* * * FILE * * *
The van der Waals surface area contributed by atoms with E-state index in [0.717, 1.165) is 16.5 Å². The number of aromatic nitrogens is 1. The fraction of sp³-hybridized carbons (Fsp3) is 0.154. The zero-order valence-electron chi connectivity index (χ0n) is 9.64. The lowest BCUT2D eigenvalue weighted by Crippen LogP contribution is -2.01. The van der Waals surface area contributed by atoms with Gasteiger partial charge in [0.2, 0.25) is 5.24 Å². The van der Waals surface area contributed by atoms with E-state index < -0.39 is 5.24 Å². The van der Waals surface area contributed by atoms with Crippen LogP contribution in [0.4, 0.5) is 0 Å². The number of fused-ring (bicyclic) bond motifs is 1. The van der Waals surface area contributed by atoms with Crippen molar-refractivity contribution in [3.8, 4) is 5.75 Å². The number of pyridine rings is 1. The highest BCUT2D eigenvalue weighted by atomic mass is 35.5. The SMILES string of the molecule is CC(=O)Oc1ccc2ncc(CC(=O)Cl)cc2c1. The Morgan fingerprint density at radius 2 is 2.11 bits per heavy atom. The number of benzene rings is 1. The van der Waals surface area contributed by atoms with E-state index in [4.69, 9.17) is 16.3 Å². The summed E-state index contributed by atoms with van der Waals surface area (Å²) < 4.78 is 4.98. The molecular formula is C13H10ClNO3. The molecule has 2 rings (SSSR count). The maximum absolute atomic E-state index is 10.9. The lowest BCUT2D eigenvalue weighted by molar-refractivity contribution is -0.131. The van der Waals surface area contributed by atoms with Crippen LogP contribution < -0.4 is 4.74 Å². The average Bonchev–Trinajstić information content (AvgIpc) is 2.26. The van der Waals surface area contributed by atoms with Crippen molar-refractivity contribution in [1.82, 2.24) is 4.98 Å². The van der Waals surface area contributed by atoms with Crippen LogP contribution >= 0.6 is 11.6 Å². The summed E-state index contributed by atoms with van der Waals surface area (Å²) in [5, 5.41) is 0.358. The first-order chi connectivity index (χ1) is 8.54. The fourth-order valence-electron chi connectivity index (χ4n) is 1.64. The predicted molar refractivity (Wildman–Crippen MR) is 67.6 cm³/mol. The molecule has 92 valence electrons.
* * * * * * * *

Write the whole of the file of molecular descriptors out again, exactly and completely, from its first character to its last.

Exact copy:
The van der Waals surface area contributed by atoms with E-state index in [0.717, 1.165) is 16.5 Å². The number of aromatic nitrogens is 1. The fraction of sp³-hybridized carbons (Fsp3) is 0.154. The zero-order valence-electron chi connectivity index (χ0n) is 9.64. The lowest BCUT2D eigenvalue weighted by Crippen LogP contribution is -2.01. The van der Waals surface area contributed by atoms with Gasteiger partial charge in [0.2, 0.25) is 5.24 Å². The van der Waals surface area contributed by atoms with E-state index < -0.39 is 5.24 Å². The van der Waals surface area contributed by atoms with Crippen LogP contribution in [0.4, 0.5) is 0 Å². The number of fused-ring (bicyclic) bond motifs is 1. The van der Waals surface area contributed by atoms with Crippen molar-refractivity contribution in [3.8, 4) is 5.75 Å². The number of pyridine rings is 1. The highest BCUT2D eigenvalue weighted by atomic mass is 35.5. The SMILES string of the molecule is CC(=O)Oc1ccc2ncc(CC(=O)Cl)cc2c1. The Morgan fingerprint density at radius 2 is 2.11 bits per heavy atom. The number of benzene rings is 1. The van der Waals surface area contributed by atoms with E-state index in [4.69, 9.17) is 16.3 Å². The summed E-state index contributed by atoms with van der Waals surface area (Å²) < 4.78 is 4.98. The molecular formula is C13H10ClNO3. The molecule has 2 rings (SSSR count). The maximum absolute atomic E-state index is 10.9. The lowest BCUT2D eigenvalue weighted by molar-refractivity contribution is -0.131. The van der Waals surface area contributed by atoms with Crippen LogP contribution < -0.4 is 4.74 Å². The average Bonchev–Trinajstić information content (AvgIpc) is 2.26. The van der Waals surface area contributed by atoms with Crippen molar-refractivity contribution in [1.82, 2.24) is 4.98 Å². The van der Waals surface area contributed by atoms with Crippen LogP contribution >= 0.6 is 11.6 Å². The summed E-state index contributed by atoms with van der Waals surface area (Å²) in [5, 5.41) is 0.358. The first-order chi connectivity index (χ1) is 8.54. The fourth-order valence-electron chi connectivity index (χ4n) is 1.64. The predicted molar refractivity (Wildman–Crippen MR) is 67.6 cm³/mol. The molecule has 92 valence electrons.